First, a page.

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Herbs and the Commodities Market.

The big news in spices this quarter is the virtual disappearance from the market of Mexican Oregano, combined, of course, with a tripling or quadrupling of the price of any available material. It is not clear if there simply isn't any Oregano in Mexico or whether farmers -- who are often cagey in terms of currency fluctuations and inflation -- are holding back, waiting as long as possible for the peso to settle and inflation to die down somewhat before selling their Oregano holdings. As in many countries around the world, holding commodities in Mexico is often far better than holding a rapidly depreciating currency. Of course, Oregano is an herb, which, once cut, will lose quality fairly rapidly, so all stocks must be marketed in the current crop year. This will be interesting.

Other spice news is sparse. White and Black Pepper continue their upward price spiral and Nutmeg and Mace have not budged from their recent pricey highs. Egyptian herbs like Basil and Marjoram remain cheap and plentiful despite dire warnings from Egyptian shippers that acreage has been cut back. Turkish Laurel and Oregano -- not entirely substitutable for Mexican, by the way -- have peaked and even backed off their highs slightly. Cassia is firm but the consuming season is almost over and prices will probably moderate until autumn. All in all, the weak U.S., dollar is the big force in spice prices and further upward movement can be expected generally across the board this quarter.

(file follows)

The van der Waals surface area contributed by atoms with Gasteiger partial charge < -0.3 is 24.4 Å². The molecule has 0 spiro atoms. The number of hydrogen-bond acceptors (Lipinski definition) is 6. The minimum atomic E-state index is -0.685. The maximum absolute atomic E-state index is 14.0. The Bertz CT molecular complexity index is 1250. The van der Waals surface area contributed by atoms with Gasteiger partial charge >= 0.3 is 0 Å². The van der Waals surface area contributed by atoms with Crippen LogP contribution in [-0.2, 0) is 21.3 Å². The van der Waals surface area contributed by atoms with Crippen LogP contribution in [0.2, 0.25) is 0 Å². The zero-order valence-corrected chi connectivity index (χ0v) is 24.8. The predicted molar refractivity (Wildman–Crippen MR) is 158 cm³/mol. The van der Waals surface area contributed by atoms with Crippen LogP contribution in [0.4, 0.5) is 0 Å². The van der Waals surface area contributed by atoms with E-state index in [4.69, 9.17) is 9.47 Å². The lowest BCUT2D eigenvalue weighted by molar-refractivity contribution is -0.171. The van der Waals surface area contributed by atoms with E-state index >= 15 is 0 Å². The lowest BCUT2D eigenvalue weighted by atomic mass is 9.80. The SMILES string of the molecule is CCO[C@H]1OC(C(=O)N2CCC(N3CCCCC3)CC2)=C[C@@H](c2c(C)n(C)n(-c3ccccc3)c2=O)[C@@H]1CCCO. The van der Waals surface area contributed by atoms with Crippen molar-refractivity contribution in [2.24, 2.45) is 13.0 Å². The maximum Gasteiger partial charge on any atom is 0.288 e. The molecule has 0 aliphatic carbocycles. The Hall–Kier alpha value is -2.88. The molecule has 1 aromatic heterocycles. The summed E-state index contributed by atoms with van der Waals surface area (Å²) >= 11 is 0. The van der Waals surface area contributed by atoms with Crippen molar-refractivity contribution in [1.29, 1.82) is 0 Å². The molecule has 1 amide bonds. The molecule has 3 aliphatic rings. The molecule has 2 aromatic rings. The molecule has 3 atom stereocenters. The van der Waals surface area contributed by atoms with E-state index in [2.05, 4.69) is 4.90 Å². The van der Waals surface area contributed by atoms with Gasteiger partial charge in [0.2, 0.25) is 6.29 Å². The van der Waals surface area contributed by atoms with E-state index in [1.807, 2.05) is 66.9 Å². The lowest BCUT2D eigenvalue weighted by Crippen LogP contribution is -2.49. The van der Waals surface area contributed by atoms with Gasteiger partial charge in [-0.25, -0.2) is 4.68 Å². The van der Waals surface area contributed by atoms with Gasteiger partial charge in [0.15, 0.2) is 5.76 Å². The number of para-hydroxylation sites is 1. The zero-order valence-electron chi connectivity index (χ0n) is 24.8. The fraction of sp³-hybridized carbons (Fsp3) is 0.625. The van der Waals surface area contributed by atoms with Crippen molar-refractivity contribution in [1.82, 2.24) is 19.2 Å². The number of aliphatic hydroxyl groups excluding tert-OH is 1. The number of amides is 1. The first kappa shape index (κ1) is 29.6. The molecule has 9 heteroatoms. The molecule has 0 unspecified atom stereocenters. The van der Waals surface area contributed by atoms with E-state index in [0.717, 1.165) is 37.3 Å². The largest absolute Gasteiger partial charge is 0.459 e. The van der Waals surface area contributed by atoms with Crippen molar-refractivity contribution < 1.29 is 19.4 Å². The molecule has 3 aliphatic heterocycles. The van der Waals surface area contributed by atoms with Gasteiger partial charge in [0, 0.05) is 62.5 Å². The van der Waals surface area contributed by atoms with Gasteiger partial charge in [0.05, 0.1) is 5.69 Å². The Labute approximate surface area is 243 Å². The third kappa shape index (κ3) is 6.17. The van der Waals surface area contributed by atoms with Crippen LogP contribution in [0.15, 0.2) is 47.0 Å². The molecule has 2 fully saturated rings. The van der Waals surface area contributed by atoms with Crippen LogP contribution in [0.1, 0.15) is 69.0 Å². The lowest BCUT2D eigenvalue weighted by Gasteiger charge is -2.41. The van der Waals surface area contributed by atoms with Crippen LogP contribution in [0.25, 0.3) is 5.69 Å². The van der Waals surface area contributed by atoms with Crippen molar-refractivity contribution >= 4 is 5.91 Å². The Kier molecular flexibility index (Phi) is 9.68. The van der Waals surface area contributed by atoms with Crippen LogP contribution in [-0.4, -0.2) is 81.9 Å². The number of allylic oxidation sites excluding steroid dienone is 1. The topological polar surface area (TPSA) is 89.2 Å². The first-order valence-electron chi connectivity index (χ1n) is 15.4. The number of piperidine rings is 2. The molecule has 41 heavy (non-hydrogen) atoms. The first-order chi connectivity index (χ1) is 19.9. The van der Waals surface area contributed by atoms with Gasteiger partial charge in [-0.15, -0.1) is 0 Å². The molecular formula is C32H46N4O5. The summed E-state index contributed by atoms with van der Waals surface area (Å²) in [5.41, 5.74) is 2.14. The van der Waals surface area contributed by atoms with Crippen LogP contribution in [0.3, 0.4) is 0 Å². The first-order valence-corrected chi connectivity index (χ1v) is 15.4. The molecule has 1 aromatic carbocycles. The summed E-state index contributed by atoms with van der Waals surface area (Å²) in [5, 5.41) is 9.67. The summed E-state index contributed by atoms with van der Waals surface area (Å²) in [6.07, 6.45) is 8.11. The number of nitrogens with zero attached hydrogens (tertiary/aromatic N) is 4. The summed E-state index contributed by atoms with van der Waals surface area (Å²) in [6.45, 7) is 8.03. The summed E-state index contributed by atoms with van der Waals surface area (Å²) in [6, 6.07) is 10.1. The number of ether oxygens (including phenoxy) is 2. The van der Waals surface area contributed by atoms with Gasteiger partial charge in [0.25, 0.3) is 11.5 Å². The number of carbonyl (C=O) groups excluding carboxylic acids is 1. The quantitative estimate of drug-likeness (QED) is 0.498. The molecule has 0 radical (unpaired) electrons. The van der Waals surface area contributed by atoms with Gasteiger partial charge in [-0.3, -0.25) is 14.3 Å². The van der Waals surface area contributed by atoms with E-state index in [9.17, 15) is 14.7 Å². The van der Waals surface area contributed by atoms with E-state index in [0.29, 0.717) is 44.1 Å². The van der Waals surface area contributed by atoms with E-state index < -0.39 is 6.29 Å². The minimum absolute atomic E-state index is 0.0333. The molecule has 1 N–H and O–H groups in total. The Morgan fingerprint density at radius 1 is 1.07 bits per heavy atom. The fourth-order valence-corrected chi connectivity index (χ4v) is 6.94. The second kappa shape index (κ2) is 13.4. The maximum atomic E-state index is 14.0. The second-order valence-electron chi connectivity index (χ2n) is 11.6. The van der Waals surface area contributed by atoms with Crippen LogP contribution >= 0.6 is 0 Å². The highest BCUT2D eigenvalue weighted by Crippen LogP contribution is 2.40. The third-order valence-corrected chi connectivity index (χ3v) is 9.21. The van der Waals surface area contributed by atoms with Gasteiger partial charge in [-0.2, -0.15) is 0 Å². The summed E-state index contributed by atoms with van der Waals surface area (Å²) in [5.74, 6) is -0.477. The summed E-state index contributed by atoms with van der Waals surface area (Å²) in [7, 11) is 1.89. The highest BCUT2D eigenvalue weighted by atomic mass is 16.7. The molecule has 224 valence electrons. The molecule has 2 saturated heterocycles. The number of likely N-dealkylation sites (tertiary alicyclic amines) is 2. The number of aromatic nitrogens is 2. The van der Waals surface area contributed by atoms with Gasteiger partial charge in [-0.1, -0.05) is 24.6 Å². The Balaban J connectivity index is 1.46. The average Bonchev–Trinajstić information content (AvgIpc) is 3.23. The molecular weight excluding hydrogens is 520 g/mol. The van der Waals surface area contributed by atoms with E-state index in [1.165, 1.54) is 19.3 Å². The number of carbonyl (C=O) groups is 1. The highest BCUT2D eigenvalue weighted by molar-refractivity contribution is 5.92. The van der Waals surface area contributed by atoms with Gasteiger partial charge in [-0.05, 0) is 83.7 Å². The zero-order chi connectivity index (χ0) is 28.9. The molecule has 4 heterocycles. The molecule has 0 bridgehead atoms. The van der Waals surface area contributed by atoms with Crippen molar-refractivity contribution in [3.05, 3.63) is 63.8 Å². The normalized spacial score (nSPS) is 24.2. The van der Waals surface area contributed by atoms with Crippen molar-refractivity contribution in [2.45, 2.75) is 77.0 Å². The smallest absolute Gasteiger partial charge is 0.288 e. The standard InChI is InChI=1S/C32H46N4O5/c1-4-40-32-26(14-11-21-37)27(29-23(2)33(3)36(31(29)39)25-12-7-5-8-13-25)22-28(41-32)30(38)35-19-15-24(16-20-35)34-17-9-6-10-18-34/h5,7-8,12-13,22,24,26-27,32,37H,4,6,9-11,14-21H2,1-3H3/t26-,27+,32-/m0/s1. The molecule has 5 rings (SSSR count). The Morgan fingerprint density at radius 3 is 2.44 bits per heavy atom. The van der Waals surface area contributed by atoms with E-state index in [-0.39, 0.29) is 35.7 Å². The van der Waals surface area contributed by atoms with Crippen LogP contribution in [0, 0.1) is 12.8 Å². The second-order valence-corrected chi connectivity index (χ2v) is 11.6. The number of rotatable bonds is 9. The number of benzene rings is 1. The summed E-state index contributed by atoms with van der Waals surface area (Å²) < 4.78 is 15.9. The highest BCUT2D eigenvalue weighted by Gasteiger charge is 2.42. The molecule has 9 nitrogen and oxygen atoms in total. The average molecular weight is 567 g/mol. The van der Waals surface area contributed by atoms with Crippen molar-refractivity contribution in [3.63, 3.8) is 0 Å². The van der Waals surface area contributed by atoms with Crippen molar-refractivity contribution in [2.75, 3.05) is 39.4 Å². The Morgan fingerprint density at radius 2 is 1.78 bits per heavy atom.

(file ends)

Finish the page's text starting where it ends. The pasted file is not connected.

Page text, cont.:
Supply of botanicals remains spotty and confusing. There are so many new companies in Eastern Europe trying to supply the American market that every second person in some of these countries must fancy himself a botanical supplier. Some of the qualities seen from these new companies are truly abysmal and once again caution must be advised to buyers. Due to a combination of poor growing seasons and incompetence there are shortages of many, many European herbs, roots, and flowers.

There is great interest in South American botanicals this year and reliable suppliers in this area are few -- delays in shipping and poor quality abound. Muira Puama, Pau D'Arco and Cat's Claw are available at good prices from tested sources. Chinese and Thai Hibiscus are somewhat more expensive this year. Rosehips are almost unavailable and preliminary news from Chile indicates new crop prices will be even higher than the ending prices for current crop material. Mints remain reasonable. Chinese Garlic is very cheap, but, once again, know your supplier -- quality varies greatly. Preliminary prices on new crop Chamomile and Calendula are somewhat (10-20 percent) higher than last year.

The potpourri season has come and we have made it through with barely adequate supplies. Those interested in these items would be well advised to contract early to assure supply.

Article copyright American Botanical Council.


By Peter Landes